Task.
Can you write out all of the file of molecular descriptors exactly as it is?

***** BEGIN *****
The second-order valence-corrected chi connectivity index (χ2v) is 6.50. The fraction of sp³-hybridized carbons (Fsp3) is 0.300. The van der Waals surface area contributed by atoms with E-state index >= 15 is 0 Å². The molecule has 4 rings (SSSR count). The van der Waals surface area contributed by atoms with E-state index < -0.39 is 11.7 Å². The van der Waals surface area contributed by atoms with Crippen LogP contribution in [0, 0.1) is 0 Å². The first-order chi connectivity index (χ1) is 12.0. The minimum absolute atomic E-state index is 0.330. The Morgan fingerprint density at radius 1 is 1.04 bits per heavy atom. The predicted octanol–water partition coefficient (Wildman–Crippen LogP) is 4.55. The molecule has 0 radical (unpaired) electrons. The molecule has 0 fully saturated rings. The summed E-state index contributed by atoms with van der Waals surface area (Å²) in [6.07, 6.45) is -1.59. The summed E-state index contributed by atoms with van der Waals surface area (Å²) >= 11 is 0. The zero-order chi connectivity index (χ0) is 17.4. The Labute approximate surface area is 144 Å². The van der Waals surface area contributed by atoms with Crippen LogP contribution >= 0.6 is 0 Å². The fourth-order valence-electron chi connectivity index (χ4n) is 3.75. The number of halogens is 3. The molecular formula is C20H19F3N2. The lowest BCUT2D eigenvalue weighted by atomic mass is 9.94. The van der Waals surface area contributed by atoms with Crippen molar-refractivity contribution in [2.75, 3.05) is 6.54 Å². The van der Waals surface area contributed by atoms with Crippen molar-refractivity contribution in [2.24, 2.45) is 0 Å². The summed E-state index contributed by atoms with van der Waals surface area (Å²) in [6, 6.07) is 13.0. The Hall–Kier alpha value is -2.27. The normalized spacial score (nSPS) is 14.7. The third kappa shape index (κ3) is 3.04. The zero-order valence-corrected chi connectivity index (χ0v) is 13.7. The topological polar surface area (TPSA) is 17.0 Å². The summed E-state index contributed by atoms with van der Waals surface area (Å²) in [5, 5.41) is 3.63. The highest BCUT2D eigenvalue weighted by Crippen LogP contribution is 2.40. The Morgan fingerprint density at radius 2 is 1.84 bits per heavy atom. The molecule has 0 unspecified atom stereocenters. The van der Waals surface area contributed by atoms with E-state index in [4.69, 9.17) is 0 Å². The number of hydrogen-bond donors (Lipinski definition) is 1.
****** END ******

The second-order valence-corrected chi connectivity index (χ2v) is 6.50. The fraction of sp³-hybridized carbons (Fsp3) is 0.300. The van der Waals surface area contributed by atoms with E-state index >= 15 is 0 Å². The molecule has 4 rings (SSSR count). The van der Waals surface area contributed by atoms with E-state index < -0.39 is 11.7 Å². The van der Waals surface area contributed by atoms with Crippen LogP contribution in [0, 0.1) is 0 Å². The first-order chi connectivity index (χ1) is 12.0. The minimum absolute atomic E-state index is 0.330. The Morgan fingerprint density at radius 1 is 1.04 bits per heavy atom. The predicted octanol–water partition coefficient (Wildman–Crippen LogP) is 4.55. The molecule has 0 radical (unpaired) electrons. The molecule has 0 fully saturated rings. The summed E-state index contributed by atoms with van der Waals surface area (Å²) in [6.07, 6.45) is -1.59. The summed E-state index contributed by atoms with van der Waals surface area (Å²) >= 11 is 0. The zero-order chi connectivity index (χ0) is 17.4. The Labute approximate surface area is 144 Å². The van der Waals surface area contributed by atoms with Crippen LogP contribution >= 0.6 is 0 Å². The fourth-order valence-electron chi connectivity index (χ4n) is 3.75. The number of halogens is 3. The molecular formula is C20H19F3N2. The lowest BCUT2D eigenvalue weighted by atomic mass is 9.94. The van der Waals surface area contributed by atoms with Crippen molar-refractivity contribution in [2.75, 3.05) is 6.54 Å². The van der Waals surface area contributed by atoms with Crippen molar-refractivity contribution in [2.24, 2.45) is 0 Å². The summed E-state index contributed by atoms with van der Waals surface area (Å²) in [6, 6.07) is 13.0. The Hall–Kier alpha value is -2.27. The normalized spacial score (nSPS) is 14.7. The third kappa shape index (κ3) is 3.04. The zero-order valence-corrected chi connectivity index (χ0v) is 13.7. The topological polar surface area (TPSA) is 17.0 Å². The summed E-state index contributed by atoms with van der Waals surface area (Å²) in [5, 5.41) is 3.63. The highest BCUT2D eigenvalue weighted by Crippen LogP contribution is 2.40. The Morgan fingerprint density at radius 2 is 1.84 bits per heavy atom. The molecule has 0 unspecified atom stereocenters. The van der Waals surface area contributed by atoms with E-state index in [4.69, 9.17) is 0 Å². The number of hydrogen-bond donors (Lipinski definition) is 1.